Hiking year-round, even in winter, isn’t impossible. In fact, the solitude of a hiking trail in January and February offers its own kind of restorative perks — but being prepared is key.
As an avid winter hiker and runner, there are a few things that I don’t leave home without: a head lamp, microspikes, a paper map, water bottle, hat and gloves. It’s a winter survival kit that can all be tucked away easily in a small backpack or water pack.
Here’s why: Conditions can change rapidly in winter, especially with altitude. Light fades quickly this time of year, and smartphones die. And sometimes even familiarity with a trail can leave you in a perilous position.
While on a trail run one winter, for instance, I realized that the sun was setting a lot faster than I was running. I watched the sky turn all sorts of colors, like a bruise that is both beautiful and haunting. As I glanced at my phone to look at the time, I saw my battery was at 10 percent and I had 3 miles to go. It started getting a grey dark and then a brown dark, and just as my phone died and shut itself off, it became a deep dark. Fortunately I knew the trail, because I foolishly had no headlamp or flashlight on my phone to help me make out the contours of the ground.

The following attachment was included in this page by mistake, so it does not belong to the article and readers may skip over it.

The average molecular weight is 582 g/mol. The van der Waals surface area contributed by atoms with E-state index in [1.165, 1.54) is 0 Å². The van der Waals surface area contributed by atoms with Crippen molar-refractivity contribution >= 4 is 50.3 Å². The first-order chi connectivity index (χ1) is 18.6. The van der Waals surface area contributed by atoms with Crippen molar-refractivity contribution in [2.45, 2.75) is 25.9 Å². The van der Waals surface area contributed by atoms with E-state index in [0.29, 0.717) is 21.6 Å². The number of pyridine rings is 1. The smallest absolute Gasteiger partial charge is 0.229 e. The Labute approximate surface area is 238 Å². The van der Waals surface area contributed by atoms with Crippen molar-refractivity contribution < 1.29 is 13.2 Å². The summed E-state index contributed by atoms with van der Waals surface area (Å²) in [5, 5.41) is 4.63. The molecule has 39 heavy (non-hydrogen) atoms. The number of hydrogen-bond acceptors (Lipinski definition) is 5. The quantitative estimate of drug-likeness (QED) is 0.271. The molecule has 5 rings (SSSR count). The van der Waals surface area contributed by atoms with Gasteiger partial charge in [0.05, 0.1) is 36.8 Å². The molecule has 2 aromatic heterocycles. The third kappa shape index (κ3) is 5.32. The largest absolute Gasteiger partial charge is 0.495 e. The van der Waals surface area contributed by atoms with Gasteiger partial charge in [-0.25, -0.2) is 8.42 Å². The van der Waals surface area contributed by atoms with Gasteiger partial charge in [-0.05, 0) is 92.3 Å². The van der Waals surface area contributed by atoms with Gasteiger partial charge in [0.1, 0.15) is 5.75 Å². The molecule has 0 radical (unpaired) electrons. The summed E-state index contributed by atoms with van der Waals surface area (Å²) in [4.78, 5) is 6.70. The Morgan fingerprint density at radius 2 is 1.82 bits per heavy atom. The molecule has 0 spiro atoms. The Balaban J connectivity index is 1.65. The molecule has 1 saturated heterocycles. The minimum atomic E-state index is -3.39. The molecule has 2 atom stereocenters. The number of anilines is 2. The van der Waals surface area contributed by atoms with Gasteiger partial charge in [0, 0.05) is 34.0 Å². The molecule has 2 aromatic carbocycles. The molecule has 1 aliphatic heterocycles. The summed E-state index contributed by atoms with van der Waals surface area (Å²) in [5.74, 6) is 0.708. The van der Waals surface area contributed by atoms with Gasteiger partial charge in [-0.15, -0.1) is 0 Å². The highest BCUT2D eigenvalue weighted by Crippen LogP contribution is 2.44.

Now? I pack all the essentials for winter hikes, and leave the micro spikes and a headlamp in the glove compartment of my car to grab if conditions warrant, just in case.
Microspikes offer extra grip on trails in icy and light snow conditions and easily slip on over hiking boots or running shoes. They’ll prevent sliding on a sheet of ice or on slippery rocks, and will make you feel like you have super powers that enable you to safely walk across any slick-coated trail or crunchy top layer of snow. Collapsible trekking poles are another smart piece of equipment to invest in to keep your footing on any hike, but especially those tackled in winter.
If you like to take your time on a hike, stop and have a snack, or even pivot to a different trail, a map is …….